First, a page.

Metacomplaining: Why Complaining About Hollywood Remakes is Pointless Garbage.

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Saw it in the theatre.

…or “The Irony’s not Between the Cushions of the La-Z-Boy.”

Sound the klaxon; one of my least-favorite pop-culture refrains follows. It comes in a few different varieties, and often in an inconvenient combo-pack. Generally speaking it warbles into “conversation” during the 0:20 mark of a trailer of some movie that’s getting re-made.

So, imagine: You can’t figure out how to skip the previews during the groan-inducing opening ceremonies of a DVD or Blu-Ray, and a trailer for a remake pops up. Someone in the room will mention The Remake Issue.

Or, in the unlikely occasion that you left the house, you may have heard any one of the following mumbled from a darkened voice in a hushed theater:

“Man, Hollywood is really out of ideas.”
“They’re remaking THAT? The original wasn’t even good to begin with.”
“That’s a movie that just didn’t need to be re-made.”
“Oh, great. Hollywood’s going to butcher another classic.” 

Sound familiar? Chances are if you’ve ever been in front of a screen and seen it advertise something going on at a different screen, you’ve heard riffs on the above. But have you ever considered what a garbage attitude it is? Let’s dissect.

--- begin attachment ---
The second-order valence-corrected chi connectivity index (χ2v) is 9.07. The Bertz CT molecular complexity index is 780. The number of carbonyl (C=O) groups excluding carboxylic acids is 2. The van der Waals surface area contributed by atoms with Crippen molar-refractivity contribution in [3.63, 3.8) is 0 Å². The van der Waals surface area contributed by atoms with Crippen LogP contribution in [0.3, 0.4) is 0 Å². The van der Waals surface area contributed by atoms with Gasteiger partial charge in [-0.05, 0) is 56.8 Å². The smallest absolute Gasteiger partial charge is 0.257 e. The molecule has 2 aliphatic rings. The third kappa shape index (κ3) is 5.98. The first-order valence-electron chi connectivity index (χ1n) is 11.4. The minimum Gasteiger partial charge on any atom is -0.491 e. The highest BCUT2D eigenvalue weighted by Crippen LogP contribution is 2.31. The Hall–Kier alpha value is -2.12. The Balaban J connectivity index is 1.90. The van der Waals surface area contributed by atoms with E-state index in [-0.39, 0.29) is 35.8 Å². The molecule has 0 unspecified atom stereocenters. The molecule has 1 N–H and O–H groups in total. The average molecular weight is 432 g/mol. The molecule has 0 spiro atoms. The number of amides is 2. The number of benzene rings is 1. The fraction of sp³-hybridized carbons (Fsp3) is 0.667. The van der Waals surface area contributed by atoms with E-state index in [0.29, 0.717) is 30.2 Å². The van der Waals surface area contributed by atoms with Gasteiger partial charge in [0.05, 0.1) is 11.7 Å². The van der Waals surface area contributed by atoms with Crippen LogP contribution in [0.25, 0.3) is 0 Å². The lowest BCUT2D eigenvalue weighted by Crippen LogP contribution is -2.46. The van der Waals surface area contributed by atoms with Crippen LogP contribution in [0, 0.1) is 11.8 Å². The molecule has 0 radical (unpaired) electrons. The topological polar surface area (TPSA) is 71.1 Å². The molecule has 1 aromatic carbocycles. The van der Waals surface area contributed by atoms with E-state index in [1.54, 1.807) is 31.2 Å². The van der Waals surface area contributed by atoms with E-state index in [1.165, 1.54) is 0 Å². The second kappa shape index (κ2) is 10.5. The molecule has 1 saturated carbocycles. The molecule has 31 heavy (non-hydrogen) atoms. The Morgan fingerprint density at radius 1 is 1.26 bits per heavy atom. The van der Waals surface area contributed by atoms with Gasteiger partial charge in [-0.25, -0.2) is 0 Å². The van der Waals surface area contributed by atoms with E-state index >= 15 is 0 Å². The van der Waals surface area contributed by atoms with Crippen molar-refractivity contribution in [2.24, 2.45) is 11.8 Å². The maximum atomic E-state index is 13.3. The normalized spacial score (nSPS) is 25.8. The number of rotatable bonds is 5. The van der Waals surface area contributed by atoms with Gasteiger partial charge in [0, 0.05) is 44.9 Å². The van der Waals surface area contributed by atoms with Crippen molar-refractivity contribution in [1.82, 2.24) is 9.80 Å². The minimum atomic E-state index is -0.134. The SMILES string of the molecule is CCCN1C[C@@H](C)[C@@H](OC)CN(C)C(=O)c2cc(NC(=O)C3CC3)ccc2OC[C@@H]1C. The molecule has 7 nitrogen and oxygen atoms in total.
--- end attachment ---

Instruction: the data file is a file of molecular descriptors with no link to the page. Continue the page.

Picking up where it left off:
1. “Man, Hollywood is really out of ideas.”
As a writer, the efficiency of the English language astounds me. See here how a sentence with eight words can have a sprocketillion things wrong with it?
First of all, “Hollywood,” in the cinematic, non-geographic sense, isn’t even tangible, let alone something that can be held accountable for alleged artistic butchery. The term is a loose title tag used to describe rival movie studios that don’t have all that much to do with each other, really.

As such, “Hollywood” is incapable of being out of ideas. Writers can be out of ideas. Inventors can be out of ideas. Hollywoods can’t. Hollywood’s contributors are competitors, not a collective—and even if Hollywood was some kind of hivemind, how can you hold the whole thing accountable? You can’t.

Furthermore, Hollywood movies exist to make money. As such, it behooves their business model to bank on successful formulas—which explains a lot when you look at how many remakes are re-toolings of 70’s horror films, themselves an inexpensive genre with broad profit margins. Check it out, it’s more common than you might think—and barring fictional slasher victims, it’s not hurting anybody.